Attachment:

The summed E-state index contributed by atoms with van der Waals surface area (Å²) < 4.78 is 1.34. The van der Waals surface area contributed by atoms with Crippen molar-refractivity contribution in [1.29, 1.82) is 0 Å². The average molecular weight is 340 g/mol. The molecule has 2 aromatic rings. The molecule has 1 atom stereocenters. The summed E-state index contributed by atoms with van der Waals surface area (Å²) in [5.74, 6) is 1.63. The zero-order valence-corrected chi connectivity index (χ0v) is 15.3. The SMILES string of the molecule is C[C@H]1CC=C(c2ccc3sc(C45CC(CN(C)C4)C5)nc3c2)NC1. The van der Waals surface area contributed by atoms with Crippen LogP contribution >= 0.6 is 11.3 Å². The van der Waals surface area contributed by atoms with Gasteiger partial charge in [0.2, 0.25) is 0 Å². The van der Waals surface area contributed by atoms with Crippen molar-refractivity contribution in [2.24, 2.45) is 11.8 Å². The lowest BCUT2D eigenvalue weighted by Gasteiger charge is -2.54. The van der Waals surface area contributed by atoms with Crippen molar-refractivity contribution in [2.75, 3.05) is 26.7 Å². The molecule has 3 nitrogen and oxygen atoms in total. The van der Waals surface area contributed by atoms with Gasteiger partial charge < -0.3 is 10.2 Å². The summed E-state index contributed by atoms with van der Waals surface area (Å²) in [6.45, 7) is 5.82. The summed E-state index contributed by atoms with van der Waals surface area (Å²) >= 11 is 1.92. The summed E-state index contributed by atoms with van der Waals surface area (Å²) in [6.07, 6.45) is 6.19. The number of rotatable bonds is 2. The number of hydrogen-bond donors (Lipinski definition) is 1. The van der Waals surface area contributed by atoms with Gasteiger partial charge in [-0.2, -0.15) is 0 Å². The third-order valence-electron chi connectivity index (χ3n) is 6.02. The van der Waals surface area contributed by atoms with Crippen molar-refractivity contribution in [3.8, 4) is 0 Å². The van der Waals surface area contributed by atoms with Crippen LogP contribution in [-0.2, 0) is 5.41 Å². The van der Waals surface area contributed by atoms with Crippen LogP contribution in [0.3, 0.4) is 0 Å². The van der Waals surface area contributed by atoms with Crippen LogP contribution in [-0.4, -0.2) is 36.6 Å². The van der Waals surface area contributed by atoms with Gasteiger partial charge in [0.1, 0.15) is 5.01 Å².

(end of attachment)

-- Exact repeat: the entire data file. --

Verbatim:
The summed E-state index contributed by atoms with van der Waals surface area (Å²) < 4.78 is 1.34. The van der Waals surface area contributed by atoms with Crippen molar-refractivity contribution in [1.29, 1.82) is 0 Å². The average molecular weight is 340 g/mol. The molecule has 2 aromatic rings. The molecule has 1 atom stereocenters. The summed E-state index contributed by atoms with van der Waals surface area (Å²) in [5.74, 6) is 1.63. The zero-order valence-corrected chi connectivity index (χ0v) is 15.3. The SMILES string of the molecule is C[C@H]1CC=C(c2ccc3sc(C45CC(CN(C)C4)C5)nc3c2)NC1. The van der Waals surface area contributed by atoms with Crippen LogP contribution >= 0.6 is 11.3 Å². The van der Waals surface area contributed by atoms with Gasteiger partial charge in [0.2, 0.25) is 0 Å². The van der Waals surface area contributed by atoms with Crippen molar-refractivity contribution in [2.24, 2.45) is 11.8 Å². The lowest BCUT2D eigenvalue weighted by Gasteiger charge is -2.54. The van der Waals surface area contributed by atoms with Crippen molar-refractivity contribution in [2.75, 3.05) is 26.7 Å². The molecule has 3 nitrogen and oxygen atoms in total. The van der Waals surface area contributed by atoms with Gasteiger partial charge < -0.3 is 10.2 Å². The summed E-state index contributed by atoms with van der Waals surface area (Å²) in [6.45, 7) is 5.82. The summed E-state index contributed by atoms with van der Waals surface area (Å²) >= 11 is 1.92. The summed E-state index contributed by atoms with van der Waals surface area (Å²) in [6.07, 6.45) is 6.19. The number of rotatable bonds is 2. The number of hydrogen-bond donors (Lipinski definition) is 1. The van der Waals surface area contributed by atoms with Gasteiger partial charge in [-0.2, -0.15) is 0 Å². The third-order valence-electron chi connectivity index (χ3n) is 6.02. The van der Waals surface area contributed by atoms with Crippen molar-refractivity contribution in [3.8, 4) is 0 Å². The van der Waals surface area contributed by atoms with Crippen LogP contribution in [-0.2, 0) is 5.41 Å². The van der Waals surface area contributed by atoms with Crippen LogP contribution in [0.3, 0.4) is 0 Å². The van der Waals surface area contributed by atoms with Crippen LogP contribution in [-0.4, -0.2) is 36.6 Å². The van der Waals surface area contributed by atoms with Gasteiger partial charge in [0.1, 0.15) is 5.01 Å².